Munchausen by proxy is very rare. People do crazy stuff-example: feed or inject chemicals into their children. It is a serious accusation of abuse, and it doesn’t sound like you really understand what Munchausen by proxy is. If she has anxiety issues and takes her children to the ER more than necessary, she is out the co-pay and lots of time. If there is anything abusive about her trips to the ER, she will be reported to CPS.

Cautiously Concerned (OP) Reply:

I’m pretty well researched in the disorder. It’s not an accusation I’ve made, simply a concern.

Not all Munchausen suffers do drastic things like injecting their children with toxins. Some fabricate or exaggerate illnesses. Some project their own illnesses (real or imagined) onto their children. It’s not always as serious as a parent attempting to physically harm their kids, and I’m aware of that.

N and Em's mom Reply:

My response does sound harsh. From all the posts I’ve read, you are a concerned friend doing all the right things for a mom who is anxiety-ridden and overwhelmed. Facebook can be so misleading; it is hard to know if what is posted on her page translates to the doctor’s office. I’m sure that her anxiety does rub off on the kids. The other possibility is that her kids really are sick all the time. Either way, she is lucky to have someone who cares about her and is willing to help.


Comment by Meredith L..

In an adult, I find this sort of behavior annoying. I had a friend in college who was always sick and canceling plans, usually for something as innocuous as a random stomach ache. Annoying.

But kids are kids, and they handle all the little germies and diseases of life differently. My son has the immune system of an ox (is that a thing?), so when he has a runny nose for 6 weeks now I assume it’s the weird weather and let it go because he has zero other symptoms.

However, we are still on our way to the pediatrician for the second time in three weeks because now he has a weird bump on his eyelid, and two weeks ago his teachers told me he said it hurt to pee. *sigh* Annoying, but a necessary part of parenthood.

On the other hand, I have friends whose kids get very sick very easily. Some have asthma, severe food allergies, or other chronic conditions that manifest in various trips to the doctor month after month for the same issue. It’s no fun for ANYbody, and I know that it is extremely painful for my friends to watch their children suffer.

Give you friend the benefit of the doubt first. If she’s already stressed out, and her kids are really sick, then all these trips to the doctor and the hospital are probably not helping her emotional state. The best thing you can do is let her vent it all out to you, and see if there’s anything you can do to help out.

Tonya Reply:

That’s great advice. Yes, offer to help her out! Thank you, Meredith L.

Cautiously Concerned (OP) Reply:

That IS great advice, thank you.

I’ve offered to help. I’ve offered to babysit on a regular basis, but her reply is always, “No, I can’t–Johnny* won’t tolerate anyone watching him but me, he’ll scream the entire time.”

*names have been changed, friends

So I’ve offered. Frequently.
I’ve invited her over for mommy nights, away from the kids, and she sporadically accepts and seems to genuinely enjoy herself when she does. I’ll be first in line to say she needs a break. But with her husband gone a lot, and inlaws unwilling to help out much, and the kids being unable to separate from her, it’s hard to give her that.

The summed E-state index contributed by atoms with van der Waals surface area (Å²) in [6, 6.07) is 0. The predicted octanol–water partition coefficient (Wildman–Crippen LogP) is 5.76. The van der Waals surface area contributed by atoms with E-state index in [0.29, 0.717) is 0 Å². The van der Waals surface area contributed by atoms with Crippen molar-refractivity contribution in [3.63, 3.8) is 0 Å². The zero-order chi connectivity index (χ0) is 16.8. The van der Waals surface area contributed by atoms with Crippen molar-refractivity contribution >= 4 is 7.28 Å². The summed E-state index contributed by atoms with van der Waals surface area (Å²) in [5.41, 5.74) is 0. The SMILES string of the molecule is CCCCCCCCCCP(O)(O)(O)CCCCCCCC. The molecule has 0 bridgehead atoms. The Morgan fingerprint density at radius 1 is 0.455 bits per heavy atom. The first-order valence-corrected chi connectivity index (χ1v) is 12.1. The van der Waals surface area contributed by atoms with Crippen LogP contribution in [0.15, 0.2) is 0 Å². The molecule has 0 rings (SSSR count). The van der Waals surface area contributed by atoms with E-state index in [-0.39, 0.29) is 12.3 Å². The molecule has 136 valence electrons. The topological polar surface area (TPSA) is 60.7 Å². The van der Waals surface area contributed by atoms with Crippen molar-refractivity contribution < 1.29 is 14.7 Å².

I’m not trying to villainize her. I’m concerned, not angry or accusatory. I love her to death and it hurts my heart to even think that anything would be amiss in that area, which is why I turned to TMHW. To see if I’m overreacting. And, it seems, I probably am.

Tonya Reply:

We are here to help!

I think you are a really good friend. When we see our friends hurting it’s hard not to go to all of the dark places and contemplate all of the worst scenarios. So, I wouldn’t say you were overreacting, I would say you were being human and very concerned. You stated that you didn’t want to think this way about her and that’s clear in both your question and your responses here.

Meredith L. Reply:

Sometimes we have to take ourselves to the worst-case scenario, mentally, just so we can check it off as a non-issue. I don’t think it makes you a bad friend, I think you just want reassurance that this situation *isn’t* the absolute worst it can be.

You *are* a good friend, and I’m sure she realizes that. Like I said, sometimes all you can do is give her a safe space to vent it all out. Sounds like she doesn’t have a lot of that in her life.


Comment by Plano Mom.

Meredith L., I came back to read some more, and this quote was absolutely PERFECT for something going on in my life… thank you so much!

“Sometimes we have to take ourselves to the worst-case scenario, mentally, just so we can check it off as a non-issue. I don’t think it makes you a bad friend, I think you just want reassurance that this situation *isn’t* the absolute worst it can be.”


Comment by rojopaul.

Get a new friend. I’m sorry if this sounds harsh, but this sounds too much like the one-sided friendship I had–for years. My friend was always struggling. In her case it was financial issues, spouse issues, depression, etc. These types of people drain us of our love and desire to truly help and never get better. And nothing you will ever do will help. There are people out there who really do need your help. Discernment is figuring out which ones you can really help. For your own peace of mind and sanity, realize you can’t help this lady. Remain Facebook friends if you want, but other than that, cut the ties and move on. I’m guessing your own family is suffering while you are trying to save your friend and her family. You tried to help and you can’t. Move on.